Even social and environmental sensitivities. If you're going to build a nuclear power plant and sell shares in that activity and you're going to do it in a region which has some political sensitivity to that, those disclosures might well change the investor's view, even though management appears competent, the plan seems sound, and they have a track record of doing it well in another country.

    Finally, my last observation is, I think, I understand the cost for the international firm to go from IAS back to GAAP, to come to the United States to get on the big board. What is the cost, if there is such a thing as an average, for a domestic corporation to go abroad and participate in European markets in light of the IAS standard? The figure I had gotten for a large corporate transfer from IAS to GAAP was $10 million. Is it that expensive for us to do likewise? And, if that's the case, doesn't that add some sense of urgency to simplification and unification? And, I'm going to quit, because that's just sort of a statement more than anything else. Either gentleman.

    Mr. AMEEN. If I could address the last point first. For the most part when my company, General Electric, trades in European exchanges, we do so based on U.S. financial statements without translation to local financial statements. There are very few exceptions to that.
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    Until recently, in order to trade on the Tokyo exchange, one had to translate one's financial statements into Japanese accounting principles and into Japanese in fact. But for the most part, U.S. standards are accepted as the trading vocabulary for European markets.

    Mr. ELLIOTT. Mr. Chairman, I agree with your comments about the forward-looking information. Sometimes people think that it's going to be very difficult to take these soft assets of the types you were describing—a patent or knowhow or the capacity to innovate—and put it into dollars and cents and put it into the financial statements.

    But that's not the only way to address the problem. There could be supplemental disclosure about these matters that would be very informative to investors without necessarily clouding the financial statements with such soft types of numbers.

    Several years ago, the AICPA had a committee known as the Jenkins Committee. Mr. Jenkins is now the Chairman of the FASB. They suggested a more forward-looking business reporting model for American companies, and that's under consideration by the FASB now, and I'm sure it will be by the new IASB.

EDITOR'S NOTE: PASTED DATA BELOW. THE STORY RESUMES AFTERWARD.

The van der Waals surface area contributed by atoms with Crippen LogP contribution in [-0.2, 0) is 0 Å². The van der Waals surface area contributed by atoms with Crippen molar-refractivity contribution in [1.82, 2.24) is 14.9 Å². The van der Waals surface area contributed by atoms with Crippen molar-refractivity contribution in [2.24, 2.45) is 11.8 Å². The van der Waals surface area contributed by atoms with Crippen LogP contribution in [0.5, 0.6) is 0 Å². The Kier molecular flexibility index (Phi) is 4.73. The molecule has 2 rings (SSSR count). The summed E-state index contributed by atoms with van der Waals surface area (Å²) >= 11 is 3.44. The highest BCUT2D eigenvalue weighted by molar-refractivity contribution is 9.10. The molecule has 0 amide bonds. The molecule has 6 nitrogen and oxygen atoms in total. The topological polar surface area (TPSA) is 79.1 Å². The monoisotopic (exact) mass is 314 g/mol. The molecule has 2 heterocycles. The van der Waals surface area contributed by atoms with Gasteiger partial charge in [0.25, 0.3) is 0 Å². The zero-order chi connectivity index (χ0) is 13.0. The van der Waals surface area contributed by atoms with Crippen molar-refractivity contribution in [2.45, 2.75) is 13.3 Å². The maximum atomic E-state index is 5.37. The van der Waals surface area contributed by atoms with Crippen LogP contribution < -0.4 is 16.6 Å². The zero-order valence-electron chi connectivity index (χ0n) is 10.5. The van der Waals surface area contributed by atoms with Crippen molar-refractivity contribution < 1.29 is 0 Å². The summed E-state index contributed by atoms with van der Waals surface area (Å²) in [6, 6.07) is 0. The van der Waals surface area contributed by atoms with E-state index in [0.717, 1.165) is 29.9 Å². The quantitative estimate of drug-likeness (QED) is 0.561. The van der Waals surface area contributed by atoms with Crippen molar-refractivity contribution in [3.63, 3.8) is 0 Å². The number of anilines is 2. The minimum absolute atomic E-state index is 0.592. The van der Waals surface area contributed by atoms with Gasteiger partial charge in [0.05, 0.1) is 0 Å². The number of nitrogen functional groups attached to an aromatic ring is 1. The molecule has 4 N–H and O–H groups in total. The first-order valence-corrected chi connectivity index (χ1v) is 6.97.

But it talked about more in the way of leading indicators, risks and opportunities for the company, and the types of things that you were talking about. Those would be substantial improvements in corporate reporting that would help investors.

    But there is a counter to this, and that is that the more that companies reveal to investors, the more they accidentally reveal to their competitors, and there's a balance point. On one hand, the more they reveal, the lower their cost of capital, because the information risk to investors is lower. But, on the other hand, there are competitive costs. And companies must seek a balance in that, and that is really a fundamental part of the job of any accounting standard-setter—to make those balances in such a way that we have the maximum economic benefit.
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    Chairman BAKER. But one might also well argue that the more you disclose, the lower your cost of capital, the less you disclose, the higher the cost. And the tradeoff is competitive pressures verse the cost of capital to expand your business enterprises. Is that a fair statement?

    Mr. ELLIOTT. That is precisely correct.

    Chairman BAKER. Well, I think in the long haul, given the nature of the economy being an information-based economy and that change in values occurs so dramatically and quickly, I can only imagine if one had a disclosure of Bill Gates's original travel meter, which was his first product that he actually sold, and you were an investor in the travel meter corporation, what his valuations might have looked like as opposed to Microsoft.

    Mr. AMEEN. Mr. Chairman, I'd just like to add an observation to what's already been said. I think it's important from a financial reporting standpoint to permit financial statements to do what they do well. What has happened, in my view, in the last—perhaps 20 years, as we've moved into a technology age, is that the pipeline of data is vastly greater than what's contained in financial statements.

    The amount of data that comes from my company through the investor relations community, through the press relations community so far exceeds what's in financial statements that that becomes the principal trading information. What one would say about a company with no sales and a billion dollar market cap within the financial statements quite escapes me. However, there is a story to be told and there are unofficial, unaudited, non-financial statement means of communicating that story that seem to work reasonably well, and we should respect that communication mechanism.